Strangers began to appear on the doorsteps of friends and neighbors offering unusually large sums of money for their farms.
In the beginning of this, with mostly familiar country folk in the parts, these strangers were not welcomed upon their unannounced arrivals and intent to have what had always been these people's homes for most of them. They were raised on the land, so were their parents and so on. Those ties run deep and are not quick to unbind themselves. Folks were leery of these outsiders and their "ideas."
"What are you going to do with it if I sell it to you?" was the question in their minds and on their lips. The answers were vague and short; "Agricultural purposes, I will give you twice or more what it is worth."
Money is in short supply around these parts and what these strangers were offering was too tempting to close the gate on, even if it did seem "not quite right" and out of keeping with everyday life in this small rural town.
Many of these land owners thought if it stayed agricultural, it wouldn't be so bad to sell their land, after all that was what they said wasn't it? "Agricultural purposes." Which to them meant, soybeans, corn, cotton and possibly timber.
That made the guilt of selling "home" a bit easier. So did the big money and snake oil sales talk by the outsiders.
When they made their way around to the Greene place it was a different story.
Robbie Green enjoyed a position on the local Zoning Board and was likely privy to inside information on who these strangers were. They were not strangers at all, but anticipated arrivals and appearing to act shrewd, she held out on them hoping they would "sweeten" their offer for her place and her Father who lived close by.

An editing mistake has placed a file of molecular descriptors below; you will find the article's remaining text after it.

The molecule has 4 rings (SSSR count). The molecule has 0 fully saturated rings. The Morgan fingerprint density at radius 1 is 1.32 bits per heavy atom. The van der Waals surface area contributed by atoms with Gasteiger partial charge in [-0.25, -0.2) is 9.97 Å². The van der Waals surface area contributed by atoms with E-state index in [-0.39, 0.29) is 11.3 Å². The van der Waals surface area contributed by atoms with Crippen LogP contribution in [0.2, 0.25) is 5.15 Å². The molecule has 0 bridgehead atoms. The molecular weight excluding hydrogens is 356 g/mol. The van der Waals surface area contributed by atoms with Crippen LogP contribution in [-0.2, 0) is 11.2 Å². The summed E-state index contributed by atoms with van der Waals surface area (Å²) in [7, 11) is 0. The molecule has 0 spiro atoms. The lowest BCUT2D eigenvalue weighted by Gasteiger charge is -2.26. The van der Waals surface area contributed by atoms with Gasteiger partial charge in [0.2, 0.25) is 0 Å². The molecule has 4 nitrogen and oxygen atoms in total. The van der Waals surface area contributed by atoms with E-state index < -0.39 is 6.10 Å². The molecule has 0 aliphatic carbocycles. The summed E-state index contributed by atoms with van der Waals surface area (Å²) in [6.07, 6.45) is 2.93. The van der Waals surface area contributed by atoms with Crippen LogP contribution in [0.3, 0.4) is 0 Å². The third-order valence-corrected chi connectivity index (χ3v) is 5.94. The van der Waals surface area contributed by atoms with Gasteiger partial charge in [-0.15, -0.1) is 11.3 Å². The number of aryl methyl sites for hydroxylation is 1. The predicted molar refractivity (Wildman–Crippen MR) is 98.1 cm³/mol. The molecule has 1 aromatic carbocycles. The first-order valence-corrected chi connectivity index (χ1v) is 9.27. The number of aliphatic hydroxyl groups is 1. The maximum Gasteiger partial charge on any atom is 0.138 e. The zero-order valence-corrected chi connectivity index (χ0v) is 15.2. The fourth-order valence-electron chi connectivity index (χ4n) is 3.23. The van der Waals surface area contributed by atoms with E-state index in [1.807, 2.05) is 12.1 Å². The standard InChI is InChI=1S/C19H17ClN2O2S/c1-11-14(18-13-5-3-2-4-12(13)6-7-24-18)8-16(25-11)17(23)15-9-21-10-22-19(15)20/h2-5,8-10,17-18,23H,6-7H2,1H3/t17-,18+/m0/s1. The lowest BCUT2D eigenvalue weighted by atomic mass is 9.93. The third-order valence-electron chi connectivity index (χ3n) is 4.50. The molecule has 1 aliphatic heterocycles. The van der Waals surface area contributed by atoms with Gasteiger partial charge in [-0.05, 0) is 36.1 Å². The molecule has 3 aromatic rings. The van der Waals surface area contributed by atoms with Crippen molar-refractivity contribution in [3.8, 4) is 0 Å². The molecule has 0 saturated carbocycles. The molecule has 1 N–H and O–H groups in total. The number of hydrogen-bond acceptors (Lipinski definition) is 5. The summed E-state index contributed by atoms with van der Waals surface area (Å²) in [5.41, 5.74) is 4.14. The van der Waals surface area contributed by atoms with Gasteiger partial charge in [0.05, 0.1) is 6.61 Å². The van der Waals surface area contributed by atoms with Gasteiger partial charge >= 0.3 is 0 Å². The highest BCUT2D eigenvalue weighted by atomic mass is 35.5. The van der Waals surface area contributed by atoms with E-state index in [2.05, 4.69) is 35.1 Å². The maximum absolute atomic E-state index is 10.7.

It worked better than a ten dollar bill in a dollar game and paid off with the highest price for any of the land sold.
No sooner had the ink dried on the checks, she resigned her position on the Zoning Board, gathered up Papa, who had a nice fat check himself in the deal, waved goodbye to her brother in law, who was soon to be the next Mayor and lit out for another county.
Questions and suspicion followed her like her own shadow. She proclaimed her innocence to everyone and defended herself with a predictable stance; "I didn't know what they were going to do with my land, and we weren't the first to sell you know. I made them a high price and I didn't really think they were going to take me up on it."
Nobody ever bought that load of fertilizer, not for a minute they didn't. Most folks here who have been around fertilizer all their life and seen it scattered on fields far and wide, here, there and over yonder said that was the biggest load of it they will ever see.
It's the beginning of another long hot summer, again, now in 2010 and getting hotter every day that rolls by here in small town Alabama.